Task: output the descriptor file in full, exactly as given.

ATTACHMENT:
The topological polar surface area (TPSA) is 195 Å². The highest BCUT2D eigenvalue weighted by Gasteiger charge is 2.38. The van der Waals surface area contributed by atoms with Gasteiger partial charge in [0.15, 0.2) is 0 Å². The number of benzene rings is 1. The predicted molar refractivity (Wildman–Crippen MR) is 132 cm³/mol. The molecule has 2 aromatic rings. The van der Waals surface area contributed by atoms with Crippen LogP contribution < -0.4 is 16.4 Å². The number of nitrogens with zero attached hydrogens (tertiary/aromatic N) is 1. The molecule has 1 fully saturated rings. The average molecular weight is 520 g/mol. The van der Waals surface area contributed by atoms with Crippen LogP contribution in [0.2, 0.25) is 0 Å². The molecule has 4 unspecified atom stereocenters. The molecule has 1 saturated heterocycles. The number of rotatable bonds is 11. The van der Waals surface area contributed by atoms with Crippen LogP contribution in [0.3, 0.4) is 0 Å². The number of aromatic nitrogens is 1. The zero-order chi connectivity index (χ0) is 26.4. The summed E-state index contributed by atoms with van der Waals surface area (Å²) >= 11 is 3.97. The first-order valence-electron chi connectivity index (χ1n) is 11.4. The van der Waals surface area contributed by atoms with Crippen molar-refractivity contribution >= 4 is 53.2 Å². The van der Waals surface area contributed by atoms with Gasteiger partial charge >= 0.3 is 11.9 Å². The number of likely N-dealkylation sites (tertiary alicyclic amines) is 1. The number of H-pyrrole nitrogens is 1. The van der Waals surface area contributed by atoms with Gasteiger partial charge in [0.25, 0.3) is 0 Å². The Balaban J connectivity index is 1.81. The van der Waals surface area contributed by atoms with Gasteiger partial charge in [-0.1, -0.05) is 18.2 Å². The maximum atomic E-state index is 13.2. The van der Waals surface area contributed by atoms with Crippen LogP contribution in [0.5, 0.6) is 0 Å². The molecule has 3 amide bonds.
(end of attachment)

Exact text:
The topological polar surface area (TPSA) is 195 Å². The highest BCUT2D eigenvalue weighted by Gasteiger charge is 2.38. The van der Waals surface area contributed by atoms with Gasteiger partial charge in [0.15, 0.2) is 0 Å². The number of benzene rings is 1. The predicted molar refractivity (Wildman–Crippen MR) is 132 cm³/mol. The molecule has 2 aromatic rings. The van der Waals surface area contributed by atoms with Crippen LogP contribution < -0.4 is 16.4 Å². The number of nitrogens with zero attached hydrogens (tertiary/aromatic N) is 1. The molecule has 1 fully saturated rings. The average molecular weight is 520 g/mol. The van der Waals surface area contributed by atoms with Crippen LogP contribution in [0.2, 0.25) is 0 Å². The molecule has 4 unspecified atom stereocenters. The molecule has 1 saturated heterocycles. The number of rotatable bonds is 11. The van der Waals surface area contributed by atoms with Crippen LogP contribution in [0.3, 0.4) is 0 Å². The number of aromatic nitrogens is 1. The zero-order chi connectivity index (χ0) is 26.4. The summed E-state index contributed by atoms with van der Waals surface area (Å²) >= 11 is 3.97. The first-order valence-electron chi connectivity index (χ1n) is 11.4. The van der Waals surface area contributed by atoms with Crippen molar-refractivity contribution >= 4 is 53.2 Å². The van der Waals surface area contributed by atoms with Gasteiger partial charge >= 0.3 is 11.9 Å². The number of likely N-dealkylation sites (tertiary alicyclic amines) is 1. The number of H-pyrrole nitrogens is 1. The van der Waals surface area contributed by atoms with Gasteiger partial charge in [0.25, 0.3) is 0 Å². The Balaban J connectivity index is 1.81. The van der Waals surface area contributed by atoms with Gasteiger partial charge in [-0.1, -0.05) is 18.2 Å². The maximum atomic E-state index is 13.2. The van der Waals surface area contributed by atoms with Crippen LogP contribution in [0.5, 0.6) is 0 Å². The molecule has 3 amide bonds.